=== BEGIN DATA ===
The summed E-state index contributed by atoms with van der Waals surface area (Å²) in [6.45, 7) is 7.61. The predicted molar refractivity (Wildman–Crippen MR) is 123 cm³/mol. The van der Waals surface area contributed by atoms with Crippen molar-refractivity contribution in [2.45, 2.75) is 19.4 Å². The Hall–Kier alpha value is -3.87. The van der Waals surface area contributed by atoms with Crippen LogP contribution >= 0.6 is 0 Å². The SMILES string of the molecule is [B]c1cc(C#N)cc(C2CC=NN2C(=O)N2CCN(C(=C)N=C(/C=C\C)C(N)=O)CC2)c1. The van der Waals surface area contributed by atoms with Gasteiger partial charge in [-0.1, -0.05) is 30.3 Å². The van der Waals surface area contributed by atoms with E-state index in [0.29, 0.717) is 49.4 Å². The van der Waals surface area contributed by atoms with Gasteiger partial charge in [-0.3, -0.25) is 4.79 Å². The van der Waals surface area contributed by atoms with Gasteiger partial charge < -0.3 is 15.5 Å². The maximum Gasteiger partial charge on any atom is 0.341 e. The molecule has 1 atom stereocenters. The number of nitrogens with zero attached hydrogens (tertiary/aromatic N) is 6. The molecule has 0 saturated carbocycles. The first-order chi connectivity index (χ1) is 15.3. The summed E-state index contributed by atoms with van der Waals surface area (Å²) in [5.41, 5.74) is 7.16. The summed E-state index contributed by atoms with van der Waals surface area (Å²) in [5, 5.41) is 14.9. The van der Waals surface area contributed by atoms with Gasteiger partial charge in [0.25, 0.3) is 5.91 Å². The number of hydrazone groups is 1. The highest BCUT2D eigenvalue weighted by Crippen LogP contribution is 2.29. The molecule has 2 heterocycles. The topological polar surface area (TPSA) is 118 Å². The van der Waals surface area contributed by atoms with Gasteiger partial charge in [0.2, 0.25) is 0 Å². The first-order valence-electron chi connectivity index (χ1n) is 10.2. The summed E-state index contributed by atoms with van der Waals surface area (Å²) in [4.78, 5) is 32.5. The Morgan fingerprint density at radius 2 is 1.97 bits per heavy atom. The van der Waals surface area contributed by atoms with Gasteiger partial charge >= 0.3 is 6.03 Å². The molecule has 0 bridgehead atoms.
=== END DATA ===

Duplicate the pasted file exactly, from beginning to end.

The summed E-state index contributed by atoms with van der Waals surface area (Å²) in [6.45, 7) is 7.61. The predicted molar refractivity (Wildman–Crippen MR) is 123 cm³/mol. The van der Waals surface area contributed by atoms with Crippen molar-refractivity contribution in [2.45, 2.75) is 19.4 Å². The Hall–Kier alpha value is -3.87. The van der Waals surface area contributed by atoms with Crippen LogP contribution >= 0.6 is 0 Å². The SMILES string of the molecule is [B]c1cc(C#N)cc(C2CC=NN2C(=O)N2CCN(C(=C)N=C(/C=C\C)C(N)=O)CC2)c1. The van der Waals surface area contributed by atoms with Gasteiger partial charge in [-0.1, -0.05) is 30.3 Å². The van der Waals surface area contributed by atoms with E-state index in [0.29, 0.717) is 49.4 Å². The van der Waals surface area contributed by atoms with Gasteiger partial charge in [-0.3, -0.25) is 4.79 Å². The van der Waals surface area contributed by atoms with Gasteiger partial charge < -0.3 is 15.5 Å². The maximum Gasteiger partial charge on any atom is 0.341 e. The molecule has 1 atom stereocenters. The number of nitrogens with zero attached hydrogens (tertiary/aromatic N) is 6. The molecule has 0 saturated carbocycles. The first-order chi connectivity index (χ1) is 15.3. The summed E-state index contributed by atoms with van der Waals surface area (Å²) in [5.41, 5.74) is 7.16. The summed E-state index contributed by atoms with van der Waals surface area (Å²) in [5, 5.41) is 14.9. The van der Waals surface area contributed by atoms with Gasteiger partial charge in [0.25, 0.3) is 5.91 Å². The number of hydrazone groups is 1. The highest BCUT2D eigenvalue weighted by Crippen LogP contribution is 2.29. The molecule has 2 heterocycles. The topological polar surface area (TPSA) is 118 Å². The van der Waals surface area contributed by atoms with Gasteiger partial charge in [0.2, 0.25) is 0 Å². The first-order valence-electron chi connectivity index (χ1n) is 10.2. The summed E-state index contributed by atoms with van der Waals surface area (Å²) in [4.78, 5) is 32.5. The Morgan fingerprint density at radius 2 is 1.97 bits per heavy atom. The van der Waals surface area contributed by atoms with Gasteiger partial charge >= 0.3 is 6.03 Å². The molecule has 0 bridgehead atoms.